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A ‘divide and choose’ approach to compromising


  • Postl, Peter


We study dispute resolution in the compromise model of Börgers and Postl (2009), which provides an alternative framework for analyzing the real-world procedure of tri-offer arbitration studied in Ashenfelter et al. (1992). Two parties involved in a dispute have to choose between their conflicting positions and a compromise settlement proposed by a neutral mediator. We ask how an adaptation of the familiar ‘divide and choose’ mechanism (DCM) performs as a protocol for dispute resolution in the absence of an arbitrator. We show that there is a unique equilibrium of the DCM if the parties’ von Neumann Morgenstern utilities from the compromise settlement are drawn independently from a concave distribution, or from any Beta-distribution (which need not be concave). Furthermore, for Beta-distributions that concentrate increasing probability mass on high von Neumann Morgenstern utilities of the compromise, the social choice rule implied by the DCM is asymptotically ex post Pareto efficient.

Suggested Citation

  • Postl, Peter, 2013. "A ‘divide and choose’ approach to compromising," Economics Letters, Elsevier, vol. 119(2), pages 204-209.
  • Handle: RePEc:eee:ecolet:v:119:y:2013:i:2:p:204-209 DOI: 10.1016/j.econlet.2013.02.019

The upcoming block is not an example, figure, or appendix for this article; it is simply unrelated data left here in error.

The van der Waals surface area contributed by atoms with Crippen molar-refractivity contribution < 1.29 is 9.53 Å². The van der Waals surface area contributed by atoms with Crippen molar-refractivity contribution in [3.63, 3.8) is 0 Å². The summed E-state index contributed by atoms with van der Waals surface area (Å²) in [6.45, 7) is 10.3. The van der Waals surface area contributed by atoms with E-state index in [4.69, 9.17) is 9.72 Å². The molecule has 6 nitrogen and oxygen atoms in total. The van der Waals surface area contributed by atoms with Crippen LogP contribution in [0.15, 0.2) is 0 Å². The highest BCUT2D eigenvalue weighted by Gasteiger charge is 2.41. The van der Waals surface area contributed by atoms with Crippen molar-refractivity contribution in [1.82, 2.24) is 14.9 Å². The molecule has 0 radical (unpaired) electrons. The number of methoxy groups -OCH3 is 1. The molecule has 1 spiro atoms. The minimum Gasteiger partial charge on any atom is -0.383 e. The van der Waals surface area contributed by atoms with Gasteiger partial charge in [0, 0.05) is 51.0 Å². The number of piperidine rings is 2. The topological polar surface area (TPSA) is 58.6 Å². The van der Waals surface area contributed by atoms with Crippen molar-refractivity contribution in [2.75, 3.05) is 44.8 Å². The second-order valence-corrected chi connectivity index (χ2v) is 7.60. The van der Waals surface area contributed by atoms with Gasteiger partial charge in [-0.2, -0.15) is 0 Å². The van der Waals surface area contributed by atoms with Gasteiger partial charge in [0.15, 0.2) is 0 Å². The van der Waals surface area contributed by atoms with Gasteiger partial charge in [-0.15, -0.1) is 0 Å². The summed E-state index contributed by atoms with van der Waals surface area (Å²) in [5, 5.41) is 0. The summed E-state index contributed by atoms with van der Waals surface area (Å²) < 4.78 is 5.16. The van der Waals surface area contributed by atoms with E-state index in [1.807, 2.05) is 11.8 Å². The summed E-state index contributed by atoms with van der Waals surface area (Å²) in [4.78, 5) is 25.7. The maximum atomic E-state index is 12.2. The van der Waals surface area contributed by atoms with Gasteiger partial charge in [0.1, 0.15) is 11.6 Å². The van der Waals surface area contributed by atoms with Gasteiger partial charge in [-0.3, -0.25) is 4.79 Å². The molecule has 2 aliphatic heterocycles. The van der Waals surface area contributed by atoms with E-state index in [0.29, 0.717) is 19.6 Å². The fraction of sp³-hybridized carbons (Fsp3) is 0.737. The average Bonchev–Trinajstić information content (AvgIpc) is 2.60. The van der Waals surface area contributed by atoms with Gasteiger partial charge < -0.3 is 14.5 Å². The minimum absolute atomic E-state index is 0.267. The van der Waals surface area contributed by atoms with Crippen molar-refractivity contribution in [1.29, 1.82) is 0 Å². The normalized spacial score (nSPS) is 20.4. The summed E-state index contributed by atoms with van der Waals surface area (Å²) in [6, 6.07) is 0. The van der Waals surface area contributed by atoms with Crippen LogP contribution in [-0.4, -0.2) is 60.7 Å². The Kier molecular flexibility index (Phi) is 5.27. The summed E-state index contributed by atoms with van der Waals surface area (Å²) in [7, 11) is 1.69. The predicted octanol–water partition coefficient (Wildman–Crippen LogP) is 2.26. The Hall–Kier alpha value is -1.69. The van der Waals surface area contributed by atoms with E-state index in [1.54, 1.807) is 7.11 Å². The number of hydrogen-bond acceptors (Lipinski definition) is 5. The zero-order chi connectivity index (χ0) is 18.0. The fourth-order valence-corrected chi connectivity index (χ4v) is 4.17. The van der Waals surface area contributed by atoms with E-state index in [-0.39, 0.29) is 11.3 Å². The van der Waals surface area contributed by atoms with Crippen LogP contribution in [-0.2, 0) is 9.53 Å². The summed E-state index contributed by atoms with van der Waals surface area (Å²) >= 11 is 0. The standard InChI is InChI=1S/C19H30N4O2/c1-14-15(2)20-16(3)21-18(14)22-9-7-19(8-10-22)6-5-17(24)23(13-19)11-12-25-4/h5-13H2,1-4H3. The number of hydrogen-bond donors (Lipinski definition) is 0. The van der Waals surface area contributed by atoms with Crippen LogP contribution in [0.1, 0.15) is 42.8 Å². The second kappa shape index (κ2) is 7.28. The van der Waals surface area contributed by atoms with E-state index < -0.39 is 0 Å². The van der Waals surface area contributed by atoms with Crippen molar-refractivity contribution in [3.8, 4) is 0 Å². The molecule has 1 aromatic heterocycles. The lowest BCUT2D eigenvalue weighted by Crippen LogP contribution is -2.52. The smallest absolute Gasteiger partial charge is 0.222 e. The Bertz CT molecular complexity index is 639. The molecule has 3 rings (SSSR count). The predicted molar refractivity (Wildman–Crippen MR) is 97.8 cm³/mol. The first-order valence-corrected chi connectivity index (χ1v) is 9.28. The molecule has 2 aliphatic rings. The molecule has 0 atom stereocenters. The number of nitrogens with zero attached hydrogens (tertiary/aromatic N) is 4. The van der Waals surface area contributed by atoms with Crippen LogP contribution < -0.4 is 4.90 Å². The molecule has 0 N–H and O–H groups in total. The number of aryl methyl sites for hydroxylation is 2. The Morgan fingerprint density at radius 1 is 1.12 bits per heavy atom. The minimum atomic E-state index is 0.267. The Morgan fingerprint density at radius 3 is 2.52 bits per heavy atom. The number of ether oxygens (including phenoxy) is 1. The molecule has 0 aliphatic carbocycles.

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    References listed on IDEAS

    1. Ashenfelter, Orley, et al, 1992. "An Experimental Comparison of Dispute Rates in Alternative Arbitration Systems," Econometrica, Econometric Society, vol. 60(6), pages 1407-1433, November.
    2. Geoffroy de Clippel & Kfir Eliaz & Brian Knight, 2014. "On the Selection of Arbitrators," American Economic Review, American Economic Association, vol. 104(11), pages 3434-3458, November.
    3. Brams, Steven J. & Kilgour, D. Marc & Merrill, Samuel III, 1991. "Arbitration Procedures," Working Papers 91-38, C.V. Starr Center for Applied Economics, New York University.
    4. Börgers, Tilman & Postl, Peter, 2009. "Efficient compromising," Journal of Economic Theory, Elsevier, vol. 144(5), pages 2057-2076, September.
    5. John Morgan, 2004. "Dissolving a partnership (un)fairly," Economic Theory, Springer;Society for the Advancement of Economic Theory (SAET), vol. 23(4), pages 909-923, May.
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    More about this item


    Arbitration; Divide and choose; Collective decision making; Private information;

    JEL classification:

    • C72 - Mathematical and Quantitative Methods - - Game Theory and Bargaining Theory - - - Noncooperative Games
    • D71 - Microeconomics - - Analysis of Collective Decision-Making - - - Social Choice; Clubs; Committees; Associations
    • D82 - Microeconomics - - Information, Knowledge, and Uncertainty - - - Asymmetric and Private Information; Mechanism Design


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